Specialty metals have been a vital part of the medical industry, specifically in the development of medical devices. From basic diagnostic guide wires to sophisticated body implants, these metals keep growing their list of medical uses through the years.
Stainless SteelStainless Steel
Stainless steel has been the champion of the medical device market through the last decades. Obviously, it is the top alloy of choice of most design engineers, thanks to its low cost, wide variety of forms and finishes, and corrosion-resistant properties.
Titanium is another popular and highly versatile metal used to make medical devices. As stainless steel, it resists corrosion and attaches to human bone with minimal adverse reactions. The process that allows natural bone and tissue to fully attach to a titanium implant is known as osseointegration. The metal is one of the staples of the medical device industry, and is commonly used to make a wide range of products, from heart implants to orthopedic rods, pins and plates.
In recent years, there has been a growing interest in niobium and its alloys in the medical device manufacturing community. Because of the metal’s inertness, it is usually used to make pacemakers and others related devices. Niobium treated with sodium hydroide is a suitable alternative for internal medical applications, as the process allows the metal to form a porous layer which aids osseointegration.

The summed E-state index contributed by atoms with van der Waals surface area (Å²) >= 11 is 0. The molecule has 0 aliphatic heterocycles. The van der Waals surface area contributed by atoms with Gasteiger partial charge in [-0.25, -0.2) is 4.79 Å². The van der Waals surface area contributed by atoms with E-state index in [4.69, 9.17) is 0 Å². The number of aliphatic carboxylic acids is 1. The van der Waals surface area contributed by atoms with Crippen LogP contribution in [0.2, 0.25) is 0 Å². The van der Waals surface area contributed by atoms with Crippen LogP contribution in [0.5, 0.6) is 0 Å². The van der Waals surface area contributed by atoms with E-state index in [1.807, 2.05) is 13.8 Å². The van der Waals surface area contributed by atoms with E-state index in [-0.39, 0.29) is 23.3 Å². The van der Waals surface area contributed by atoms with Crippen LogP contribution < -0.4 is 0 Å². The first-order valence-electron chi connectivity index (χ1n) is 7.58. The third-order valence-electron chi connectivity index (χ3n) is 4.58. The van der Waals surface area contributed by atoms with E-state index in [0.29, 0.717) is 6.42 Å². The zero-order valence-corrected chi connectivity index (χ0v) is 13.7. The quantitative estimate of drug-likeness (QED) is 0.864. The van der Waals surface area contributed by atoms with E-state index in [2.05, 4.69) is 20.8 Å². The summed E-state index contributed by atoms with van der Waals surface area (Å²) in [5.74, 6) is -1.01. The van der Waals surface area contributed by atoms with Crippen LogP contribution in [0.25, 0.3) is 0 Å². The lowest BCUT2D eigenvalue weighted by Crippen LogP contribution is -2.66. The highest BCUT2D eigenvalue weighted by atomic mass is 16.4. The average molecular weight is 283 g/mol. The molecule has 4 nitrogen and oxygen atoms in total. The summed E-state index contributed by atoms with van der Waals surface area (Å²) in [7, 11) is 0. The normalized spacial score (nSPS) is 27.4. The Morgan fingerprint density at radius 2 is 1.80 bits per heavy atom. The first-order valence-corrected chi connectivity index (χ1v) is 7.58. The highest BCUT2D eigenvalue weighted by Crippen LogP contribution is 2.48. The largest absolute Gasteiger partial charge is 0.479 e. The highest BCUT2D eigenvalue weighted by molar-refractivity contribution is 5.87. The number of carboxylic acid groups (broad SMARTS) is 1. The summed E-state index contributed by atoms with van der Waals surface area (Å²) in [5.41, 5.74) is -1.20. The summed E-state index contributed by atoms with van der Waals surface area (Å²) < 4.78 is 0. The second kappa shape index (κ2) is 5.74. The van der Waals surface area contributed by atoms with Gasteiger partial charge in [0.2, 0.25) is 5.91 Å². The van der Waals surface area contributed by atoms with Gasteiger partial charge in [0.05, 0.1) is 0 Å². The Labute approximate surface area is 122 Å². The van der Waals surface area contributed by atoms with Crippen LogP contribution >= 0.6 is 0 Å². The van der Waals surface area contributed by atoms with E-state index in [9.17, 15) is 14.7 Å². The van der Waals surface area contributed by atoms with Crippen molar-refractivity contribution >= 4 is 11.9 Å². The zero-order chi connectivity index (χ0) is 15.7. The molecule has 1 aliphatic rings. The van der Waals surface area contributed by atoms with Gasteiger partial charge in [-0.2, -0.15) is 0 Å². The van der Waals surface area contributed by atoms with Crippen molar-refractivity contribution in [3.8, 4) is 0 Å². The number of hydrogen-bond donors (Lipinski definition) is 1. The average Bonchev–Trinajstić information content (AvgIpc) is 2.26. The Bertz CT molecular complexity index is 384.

Tantalum has been a popular choice for more than 40 years in the manufacture of diagnostic marker bands, as a catheter plastic compounding additive, and for many other medical applications. Its corrosion resistance and high ductility make it a great choice for wire-shaped applications, such as implants. It is also preferred for its good dielectric properties, as well as for being easy to weld.
Nitinol is an alloy made of nickel and titanium (around 51% Ni) and can be superelastic when under applied stress. Shape memory gives the metal the ability to return to its original shape when heated over its transformation temperature. This extraordinary property of nitinol, on top of its being chemically and physiologically compatible with the human body, makes it a favorite among medical device engineers and designers.
Lastly, the medical industry seems to have adjusted its position on copper and is actually funding more and more research to look into the metal and its allows. Copper was once off limits for most medical purposes, considering its thrombogenic (bleeding) risks, but now, it has grown a new fanbase in the device community. What’s responsible for this change is the fact that with proper shielding, the metal can be an effective transmitter of signals to small implants and diagnostic tools. Companies that manufacture and process copper for medical devices generally have their own dedicated equipment for shielding of the metal wire or strips, if only to guarantee superior quality and eliminate all chances of cross-contamination.